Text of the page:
A bypass system will allow the coolant to bypass the thermostat and radiator to return to the engine. In the engine, the coolant can achieve the temperature it needs to open the thermostat.
How does a Car Cooling System Work?
The car cooling system operates as a coherent unit, with each part playing a critical role in maintaining the engine’s optimum operating temperature. Here’s a step-by-step explanation of how a typical liquid-based (water-cooled) car cooling system works:
Step 1: Starting the Engine
Upon starting the engine, it begins to generate heat due to the combustion process happening inside the cylinders. This heat needs to be regulated to prevent engine overheating and ensure smooth performance.
Step 2: Thermostat Remains Closed
Initially, the thermostat remains closed, allowing the engine to warm up quickly to its optimal operating temperature. During this phase, the coolant circulates only within the engine.
Step 3: Circulation of Coolant
As the engine reaches the optimal temperature, the thermostat opens, allowing the coolant (a mixture of water and antifreeze) to circulate from the engine to the radiator.
Step 4: Water Pump
The water pump plays a vital role in this phase. Driven by the engine, usually via a serpentine belt, it circulates the coolant throughout the cooling system.
Step 5: Radiator
The hot coolant flows from the engine to the radiator, a device equipped with many small tubes and fins designed to dissipate heat. As the coolant passes through the radiator, it loses its heat to the atmosphere, aided by the cooling fans, especially when the car is stationary or moving at low speeds.
Step 6: Heat Absorption
The now-cooled coolant returns to the engine, where it absorbs the excess heat generated by the engine, preventing it from overheating.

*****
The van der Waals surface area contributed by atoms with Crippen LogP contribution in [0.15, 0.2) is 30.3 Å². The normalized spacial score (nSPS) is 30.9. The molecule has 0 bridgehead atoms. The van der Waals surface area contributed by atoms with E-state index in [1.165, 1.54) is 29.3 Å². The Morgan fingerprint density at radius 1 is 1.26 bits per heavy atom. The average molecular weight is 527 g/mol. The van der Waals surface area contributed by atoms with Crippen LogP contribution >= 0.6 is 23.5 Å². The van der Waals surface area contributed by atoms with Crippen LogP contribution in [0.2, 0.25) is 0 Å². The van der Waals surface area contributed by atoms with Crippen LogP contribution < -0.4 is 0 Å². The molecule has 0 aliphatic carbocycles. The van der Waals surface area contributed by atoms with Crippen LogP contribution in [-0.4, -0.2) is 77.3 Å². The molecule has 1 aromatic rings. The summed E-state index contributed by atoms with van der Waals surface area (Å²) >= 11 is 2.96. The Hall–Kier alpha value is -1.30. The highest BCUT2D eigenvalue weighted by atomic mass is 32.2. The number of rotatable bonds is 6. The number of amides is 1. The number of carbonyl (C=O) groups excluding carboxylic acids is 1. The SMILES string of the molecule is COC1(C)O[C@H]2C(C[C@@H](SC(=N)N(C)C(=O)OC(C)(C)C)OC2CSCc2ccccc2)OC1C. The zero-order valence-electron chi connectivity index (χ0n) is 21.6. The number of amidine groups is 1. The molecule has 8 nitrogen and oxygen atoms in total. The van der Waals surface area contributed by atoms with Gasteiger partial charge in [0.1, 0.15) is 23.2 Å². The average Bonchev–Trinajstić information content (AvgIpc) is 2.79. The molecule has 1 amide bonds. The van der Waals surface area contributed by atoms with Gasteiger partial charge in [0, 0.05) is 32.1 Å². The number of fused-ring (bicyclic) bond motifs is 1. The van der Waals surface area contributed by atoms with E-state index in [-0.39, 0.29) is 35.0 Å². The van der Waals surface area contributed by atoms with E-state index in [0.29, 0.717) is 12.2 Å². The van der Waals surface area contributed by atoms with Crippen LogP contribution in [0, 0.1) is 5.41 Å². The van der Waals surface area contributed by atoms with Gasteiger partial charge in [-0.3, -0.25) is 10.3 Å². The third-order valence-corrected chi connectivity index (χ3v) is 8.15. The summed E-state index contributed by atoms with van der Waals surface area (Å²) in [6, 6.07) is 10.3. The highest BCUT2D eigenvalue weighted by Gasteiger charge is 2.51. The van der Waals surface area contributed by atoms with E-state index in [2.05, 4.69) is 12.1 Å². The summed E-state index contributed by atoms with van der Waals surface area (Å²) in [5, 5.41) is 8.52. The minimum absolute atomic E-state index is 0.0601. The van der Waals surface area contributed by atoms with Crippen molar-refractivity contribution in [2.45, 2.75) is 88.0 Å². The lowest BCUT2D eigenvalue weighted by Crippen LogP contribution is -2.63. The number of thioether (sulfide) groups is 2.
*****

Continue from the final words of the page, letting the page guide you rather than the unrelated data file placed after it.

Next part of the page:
Step 7: Heater Core
Parallelly, part of the hot coolant flows through the heater core. When you turn on the car’s heater, the air is passed over the heater core, using the heat from the coolant to warm the cabin of the vehicle.
Step 8: Coolant Reservoir
The cooling system also includes a coolant reservoir or expansion tank, which compensates for the coolant’s expansion and contraction due to temperature changes, ensuring that the cooling system remains filled to the correct level.
Step 9: Monitoring by Sensors
Throughout this process, the temperature sensors continuously monitor the temperature of the coolant and engine. The information is displayed on the temperature gauge on the car’s dashboard, alerting the driver if the engine starts to overheat.
Step 10: Cycle Repeats
This entire process is cyclical, with the coolant continuously circulating, absorbing, and dissipating heat, thus maintaining the engine at the right operating temperature.
In summary, a car’s cooling system works harmoniously through a series of controlled stages, constantly managing the engine’s temperature to prevent overheating and ensuring efficient operation.
Now that you have seen the major coolant system parts, you can understand how broad its components are. It is why it could be tricky to find the cause of a failed cooling system. However, you can fix cooling system issues with the right tools and knowledge.